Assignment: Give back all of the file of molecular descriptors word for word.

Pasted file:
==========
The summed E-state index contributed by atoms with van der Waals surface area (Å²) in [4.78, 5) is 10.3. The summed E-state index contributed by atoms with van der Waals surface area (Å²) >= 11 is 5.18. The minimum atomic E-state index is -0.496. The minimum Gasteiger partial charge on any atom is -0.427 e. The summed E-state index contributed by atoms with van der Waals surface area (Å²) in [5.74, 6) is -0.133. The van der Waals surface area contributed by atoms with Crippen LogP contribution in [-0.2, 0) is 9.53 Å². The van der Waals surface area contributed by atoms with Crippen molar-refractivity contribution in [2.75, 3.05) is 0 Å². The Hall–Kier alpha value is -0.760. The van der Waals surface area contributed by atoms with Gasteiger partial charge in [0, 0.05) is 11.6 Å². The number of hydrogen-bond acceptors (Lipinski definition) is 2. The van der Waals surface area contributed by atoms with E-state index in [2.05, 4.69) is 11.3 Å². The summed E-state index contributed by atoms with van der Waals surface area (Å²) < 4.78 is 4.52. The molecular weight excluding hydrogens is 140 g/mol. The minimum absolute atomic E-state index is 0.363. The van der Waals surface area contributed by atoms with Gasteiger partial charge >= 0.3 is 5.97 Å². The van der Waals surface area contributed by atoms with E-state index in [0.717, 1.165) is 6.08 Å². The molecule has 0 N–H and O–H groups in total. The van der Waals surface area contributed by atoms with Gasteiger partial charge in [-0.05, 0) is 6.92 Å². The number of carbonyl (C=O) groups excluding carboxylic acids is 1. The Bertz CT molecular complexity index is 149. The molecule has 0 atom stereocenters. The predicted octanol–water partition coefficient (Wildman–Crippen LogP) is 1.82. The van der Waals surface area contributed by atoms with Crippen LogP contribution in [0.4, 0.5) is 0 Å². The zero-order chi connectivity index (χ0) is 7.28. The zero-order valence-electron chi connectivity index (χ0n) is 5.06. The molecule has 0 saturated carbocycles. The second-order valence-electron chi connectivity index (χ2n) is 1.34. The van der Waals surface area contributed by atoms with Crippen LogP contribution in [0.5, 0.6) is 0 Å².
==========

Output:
The summed E-state index contributed by atoms with van der Waals surface area (Å²) in [4.78, 5) is 10.3. The summed E-state index contributed by atoms with van der Waals surface area (Å²) >= 11 is 5.18. The minimum atomic E-state index is -0.496. The minimum Gasteiger partial charge on any atom is -0.427 e. The summed E-state index contributed by atoms with van der Waals surface area (Å²) in [5.74, 6) is -0.133. The van der Waals surface area contributed by atoms with Crippen LogP contribution in [-0.2, 0) is 9.53 Å². The van der Waals surface area contributed by atoms with Crippen molar-refractivity contribution in [2.75, 3.05) is 0 Å². The Hall–Kier alpha value is -0.760. The van der Waals surface area contributed by atoms with Gasteiger partial charge in [0, 0.05) is 11.6 Å². The number of hydrogen-bond acceptors (Lipinski definition) is 2. The van der Waals surface area contributed by atoms with E-state index in [2.05, 4.69) is 11.3 Å². The summed E-state index contributed by atoms with van der Waals surface area (Å²) < 4.78 is 4.52. The molecular weight excluding hydrogens is 140 g/mol. The minimum absolute atomic E-state index is 0.363. The van der Waals surface area contributed by atoms with Gasteiger partial charge >= 0.3 is 5.97 Å². The van der Waals surface area contributed by atoms with E-state index in [0.717, 1.165) is 6.08 Å². The molecule has 0 N–H and O–H groups in total. The van der Waals surface area contributed by atoms with Gasteiger partial charge in [-0.05, 0) is 6.92 Å². The number of carbonyl (C=O) groups excluding carboxylic acids is 1. The Bertz CT molecular complexity index is 149. The molecule has 0 atom stereocenters. The predicted octanol–water partition coefficient (Wildman–Crippen LogP) is 1.82. The van der Waals surface area contributed by atoms with Crippen LogP contribution in [0.4, 0.5) is 0 Å². The zero-order chi connectivity index (χ0) is 7.28. The zero-order valence-electron chi connectivity index (χ0n) is 5.06. The molecule has 0 saturated carbocycles. The second-order valence-electron chi connectivity index (χ2n) is 1.34. The van der Waals surface area contributed by atoms with Crippen LogP contribution in [0.5, 0.6) is 0 Å².